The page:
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Qatar signs up for 24 Typhoons

Photo: A Royal Air Force Typhoon over Abu Dhabi in the United Arab Emirates. With sales to Kuwait, Oman and Saudi Arabia, and a deal with Qatar now in the works, the Typhoon is fast becoming a dominant force in the region. Eurofighter/K. Tokunaga


Eurofighter looks to have secured another Middle Eastern customer after Qatar signed a statement of intent to buy 24 Typhoons.

The peninsular Arab country is in the midst of a wide-ranging modernisation and expansion of its air arm, the Qatar Emiri Air Force (QEAF).

The UK Defence Secretary Michael Fallon signed the statement of intent with his Qatari counterpart Khalid bin Mohammed al Attiyah in Doha yesterday, September 17.

The bid to sell Typhoons to Qatar is being led by BAE Systems and if the deal is concluded it will represent the UK’s first major defence contract with the Gulf state. It would keep the production line at Warton, Lancashire, active beyond 2019.

A deal could be finalised and signed in around a month.

Qatari interest in the Typhoon comes hot on the heels of deals to acquire fighters from France and the US: the Dassault Rafale and Boeing F-15QA, respectively.


On June 14 an agreement was concluded for the acquisition of 36 F-15QAs, a variant of the F-15E Strike Eagle tailored to Qatari requirements. The $12bn deal was signed in Washington by Khalid bin Mohammed al Attiyah and US Defense Secretary Jim Mattis.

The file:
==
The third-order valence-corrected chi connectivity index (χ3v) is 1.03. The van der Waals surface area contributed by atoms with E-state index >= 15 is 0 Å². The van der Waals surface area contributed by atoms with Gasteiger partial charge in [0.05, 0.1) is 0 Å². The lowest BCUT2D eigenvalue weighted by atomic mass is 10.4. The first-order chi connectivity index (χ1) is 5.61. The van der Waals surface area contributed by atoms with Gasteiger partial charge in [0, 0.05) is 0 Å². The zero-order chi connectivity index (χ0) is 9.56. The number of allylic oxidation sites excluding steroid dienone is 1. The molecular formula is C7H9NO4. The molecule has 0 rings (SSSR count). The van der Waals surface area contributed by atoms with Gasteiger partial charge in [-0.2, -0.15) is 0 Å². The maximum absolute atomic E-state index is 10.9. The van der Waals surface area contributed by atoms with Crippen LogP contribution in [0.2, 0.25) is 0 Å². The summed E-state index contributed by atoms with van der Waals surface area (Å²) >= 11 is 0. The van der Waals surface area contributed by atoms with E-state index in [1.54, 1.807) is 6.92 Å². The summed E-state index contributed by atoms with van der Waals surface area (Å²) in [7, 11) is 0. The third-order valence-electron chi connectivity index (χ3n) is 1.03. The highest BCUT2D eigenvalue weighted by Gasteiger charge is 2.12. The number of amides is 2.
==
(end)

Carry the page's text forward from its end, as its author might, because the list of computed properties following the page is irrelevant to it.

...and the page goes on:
The deal was signed amidst a diplomatic crisis that saw the country severing ties with much of the rest of the Middle East. Saudi Arabia and three other countries broke off diplomatic relations with Qatar on June 5. The deal also followed comments by President Donald Trump that described Qatar as “a funder of terrorism at a very high level”.

First details of this planned Foreign Military Sales deal were revealed when the US Defense Security Cooperation Agency (DSCA) announced on November 17, 2016, that US State Department approval had been granted for the Government of Qatar to purchase as many as 72 F-15QAs. Along with an associated weapons package and related support, equipment, and training, the estimated cost was given as $21.1bn. The DSCA notified Congress of this possible sale the same day. The deal is also to include US-based lead-in fighter training for the F-15QA.

Lt Col Dave Haworth (right), Office of Military Cooperation at the US Embassy in Qatar, showcases the F-15E Strike Eagle to Khalid bin Mohammed al Attiyah, Qatar’s Minister of State for Defence Affairs, on March 28, at Seymour Johnson Air Force Base, North Carolina. USAF/Airman 1st Class Kenneth Boyton


France’s Presidential office, the Élysée Palace, announced on April 30, 2015, that an agreement for the QEAF to acquire 24 Rafales had been reached the previous day during a meeting between the French President Yves Hollande and the Emir of Qatar. The following month the French President flew to Doha to witness signature of the formal contract for the aircraft on May 4.

The Rafale deal is worth an estimated €6.3bn and covers a firm order for 18 single-seat and six twin-seat aircraft, plus training of 36 QEAF pilots and 100 technicians.

Although a delivery schedule for the Rafales has not been officially announced, it is expected the first aircraft will enter service in 2018.

A model of a Rafale in QEAF colours at the 52nd Paris Air Show, which took place this June. Dassault Aviation/V Almansa

In the October issue, AFM begins an extensive survey of the air forces of the Gulf Cooperation Council, of which Qatar is a founder member.

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